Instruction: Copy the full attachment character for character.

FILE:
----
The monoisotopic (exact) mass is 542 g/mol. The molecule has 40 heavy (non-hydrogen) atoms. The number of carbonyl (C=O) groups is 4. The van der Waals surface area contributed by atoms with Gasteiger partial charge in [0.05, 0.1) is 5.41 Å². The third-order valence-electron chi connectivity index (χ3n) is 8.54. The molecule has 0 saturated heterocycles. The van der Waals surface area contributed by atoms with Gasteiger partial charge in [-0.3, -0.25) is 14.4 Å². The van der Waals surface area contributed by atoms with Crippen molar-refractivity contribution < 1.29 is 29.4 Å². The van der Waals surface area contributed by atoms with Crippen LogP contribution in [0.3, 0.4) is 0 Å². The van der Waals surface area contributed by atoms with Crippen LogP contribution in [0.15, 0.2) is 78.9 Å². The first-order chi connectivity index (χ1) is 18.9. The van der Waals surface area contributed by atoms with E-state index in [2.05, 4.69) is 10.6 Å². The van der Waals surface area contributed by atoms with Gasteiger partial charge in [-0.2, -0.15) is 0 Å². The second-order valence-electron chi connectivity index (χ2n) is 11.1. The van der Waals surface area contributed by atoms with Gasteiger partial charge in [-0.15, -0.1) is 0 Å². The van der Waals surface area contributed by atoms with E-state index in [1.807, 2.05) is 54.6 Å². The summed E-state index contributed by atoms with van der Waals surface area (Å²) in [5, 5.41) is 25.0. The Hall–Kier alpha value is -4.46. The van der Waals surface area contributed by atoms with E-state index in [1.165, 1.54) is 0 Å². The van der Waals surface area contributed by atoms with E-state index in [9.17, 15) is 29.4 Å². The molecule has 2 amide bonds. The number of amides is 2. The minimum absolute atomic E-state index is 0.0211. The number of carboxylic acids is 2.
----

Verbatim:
The monoisotopic (exact) mass is 542 g/mol. The molecule has 40 heavy (non-hydrogen) atoms. The number of carbonyl (C=O) groups is 4. The van der Waals surface area contributed by atoms with Gasteiger partial charge in [0.05, 0.1) is 5.41 Å². The third-order valence-electron chi connectivity index (χ3n) is 8.54. The molecule has 0 saturated heterocycles. The van der Waals surface area contributed by atoms with Gasteiger partial charge in [-0.3, -0.25) is 14.4 Å². The van der Waals surface area contributed by atoms with Crippen molar-refractivity contribution < 1.29 is 29.4 Å². The van der Waals surface area contributed by atoms with Crippen LogP contribution in [0.3, 0.4) is 0 Å². The van der Waals surface area contributed by atoms with Crippen LogP contribution in [0.15, 0.2) is 78.9 Å². The first-order chi connectivity index (χ1) is 18.9. The van der Waals surface area contributed by atoms with E-state index in [2.05, 4.69) is 10.6 Å². The van der Waals surface area contributed by atoms with Gasteiger partial charge in [-0.2, -0.15) is 0 Å². The second-order valence-electron chi connectivity index (χ2n) is 11.1. The van der Waals surface area contributed by atoms with Gasteiger partial charge in [-0.15, -0.1) is 0 Å². The van der Waals surface area contributed by atoms with E-state index in [1.807, 2.05) is 54.6 Å². The summed E-state index contributed by atoms with van der Waals surface area (Å²) in [5, 5.41) is 25.0. The Hall–Kier alpha value is -4.46. The van der Waals surface area contributed by atoms with E-state index in [1.165, 1.54) is 0 Å². The van der Waals surface area contributed by atoms with E-state index in [9.17, 15) is 29.4 Å². The molecule has 2 amide bonds. The number of amides is 2. The minimum absolute atomic E-state index is 0.0211. The number of carboxylic acids is 2.